Apr 22, 2019

Notre Dame blaze delivers cautionary tale

Photos clockwise from upper right: La Fenice opera house; The Gran Teatro de Liceo de Barcelona; The Glasgow School of Art Mackintosh building; The Notre Dame fire (All via Getty)

Notre Dame was hardly the first European gem consumed by fire, and authorities are increasingly warning that it won't be the last.

Why it matters: These civilizational achievements are also key sources of revenue in old Europe, the AP reports: "Tourism in Britain and France alone amounts to about 7% of their Gross Domestic Product, good for around 150 billion euros and 170 billion euros (around $170 billion and $190 billion) a year."

The big picture: "A 2015 study by the German engineering giant Siemens showed that Scotland had about 10 damaging fires a year, while England lost at least a dozen listed buildings a year. Germany has seen 70 such buildings destroyed since 2000."

  • "In 1985, the tower of Luxembourg’s main cathedral caught fire and burned down."
  • "In 2004, a fire in the Duchess Anna Amalia library in Weimar, Germany, caused an estimated 80 million euros ($90 million) in damage."
  • "In Italy, the historic La Fenice opera house in Venice was destroyed by fire in 1996, and a year later, that happened at Turin’s Sindone Chapel of the Holy Shroud."

Between the lines: As with Notre Dame, many "fires happen during restoration work," including the Glasgow School of Art’s Mackintosh Building and Barcelona's opera house, the Gran Teatre del Liceu.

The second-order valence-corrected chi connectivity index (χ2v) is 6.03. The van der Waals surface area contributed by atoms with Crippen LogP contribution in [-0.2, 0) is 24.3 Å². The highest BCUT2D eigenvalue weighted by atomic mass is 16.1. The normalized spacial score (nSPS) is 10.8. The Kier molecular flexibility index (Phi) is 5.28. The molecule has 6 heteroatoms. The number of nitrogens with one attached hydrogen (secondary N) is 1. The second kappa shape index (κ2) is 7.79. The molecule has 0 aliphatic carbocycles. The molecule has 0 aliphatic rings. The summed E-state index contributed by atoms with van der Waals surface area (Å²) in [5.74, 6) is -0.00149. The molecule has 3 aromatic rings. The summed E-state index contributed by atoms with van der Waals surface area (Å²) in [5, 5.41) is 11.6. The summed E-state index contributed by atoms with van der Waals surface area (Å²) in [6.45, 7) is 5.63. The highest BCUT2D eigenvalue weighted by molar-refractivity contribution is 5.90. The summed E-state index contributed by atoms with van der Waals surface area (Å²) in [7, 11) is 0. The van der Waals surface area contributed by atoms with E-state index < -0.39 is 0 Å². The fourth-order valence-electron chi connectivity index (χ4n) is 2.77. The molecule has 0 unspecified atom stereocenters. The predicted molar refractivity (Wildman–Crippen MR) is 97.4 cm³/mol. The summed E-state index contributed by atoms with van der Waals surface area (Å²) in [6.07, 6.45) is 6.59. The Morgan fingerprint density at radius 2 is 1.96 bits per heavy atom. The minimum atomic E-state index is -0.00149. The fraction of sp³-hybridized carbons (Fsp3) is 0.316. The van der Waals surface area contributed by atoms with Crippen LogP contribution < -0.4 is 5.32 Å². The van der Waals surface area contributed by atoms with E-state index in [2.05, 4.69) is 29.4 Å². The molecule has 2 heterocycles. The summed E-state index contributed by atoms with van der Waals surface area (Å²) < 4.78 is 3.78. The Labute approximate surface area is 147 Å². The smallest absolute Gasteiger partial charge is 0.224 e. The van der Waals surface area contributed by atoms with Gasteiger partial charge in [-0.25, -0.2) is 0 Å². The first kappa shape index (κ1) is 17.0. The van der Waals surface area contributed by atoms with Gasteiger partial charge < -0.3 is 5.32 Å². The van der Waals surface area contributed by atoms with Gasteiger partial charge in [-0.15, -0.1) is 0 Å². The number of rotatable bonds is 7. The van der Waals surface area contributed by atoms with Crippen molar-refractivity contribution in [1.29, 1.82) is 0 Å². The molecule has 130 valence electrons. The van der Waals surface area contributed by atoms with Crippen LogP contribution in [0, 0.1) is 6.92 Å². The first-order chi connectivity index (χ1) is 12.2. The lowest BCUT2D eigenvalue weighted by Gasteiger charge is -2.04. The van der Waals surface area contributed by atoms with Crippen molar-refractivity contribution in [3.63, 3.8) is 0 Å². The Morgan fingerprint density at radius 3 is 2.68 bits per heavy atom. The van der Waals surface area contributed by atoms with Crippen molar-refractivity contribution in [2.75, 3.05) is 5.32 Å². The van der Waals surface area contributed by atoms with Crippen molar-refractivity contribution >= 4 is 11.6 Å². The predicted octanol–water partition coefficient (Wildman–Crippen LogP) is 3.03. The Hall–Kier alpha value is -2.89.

The bottom line: "As state funding dries up, governments are increasingly looking for private donors to renovate major monuments."

  • "In Italy in recent years, Tod’s luxury shoes sponsored the Colosseum face-lift, while the Fendi fashion house helped the Trevi Fountain in Rome and Diesel backed improvements for the Rialto bridge in Venice."

Go deeper:

  • "Preserving the Sistine Chapel Is a Never-Ending Task. See Stunning Behind-the-Scenes Photos of What It Takes" (ArtNet)
  • "Britain's Houses of Parliament are often referred to as crumbling and are scheduled to undergo renovations in the mid-2020s. The oldest part of the estate, Westminster Hall, was built in 1099 and remains in use today." (NBC)

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House passes bill to make lynching a federal hate crime

Photo: Aaron P. Bauer-Griffin/GC Images via Getty Images

The House voted 410-4 on Wednesday to pass legislation to designate lynching as a federal hate crime.

Why it matters: Congress has tried and failed for over 100 years to pass measures to make lynching a federal crime.

This year's census may be the toughest count yet

Illustration: Eniola Odetunde/Axios

Community leaders are concerned that historically hard-to-count residents will be even harder to count in this year's census, thanks to technological hurdles and increased distrust in government.

Why it matters: The census — which will count more than 330 million people this year — determines how $1.5 trillion in federal funding gets allocated across state and local governments. Inaccurate counts mean that communities don't get their fair share of those dollars.

Live updates: Coronavirus spreads to Latin America

Data: The Center for Systems Science and Engineering at Johns Hopkins, the CDC, and China's Health Ministry. Note: China numbers are for the mainland only and U.S. numbers include repatriated citizens.

Brazil confirmed the first novel coronavirus case in Latin America Wednesday — a 61-year-old that tested positive after returning from a visit to northern Italy, the epicenter of Europe's outbreak.

The big picture: COVID-19 has killed more than 2,700 people and infected over 81,000 others. By Wednesday morning, South Korea had the most cases outside China, with 1,261 infections. Europe's biggest outbreak is in Italy, where 374 cases have been confirmed.

Go deeperArrowUpdated 2 hours ago - Health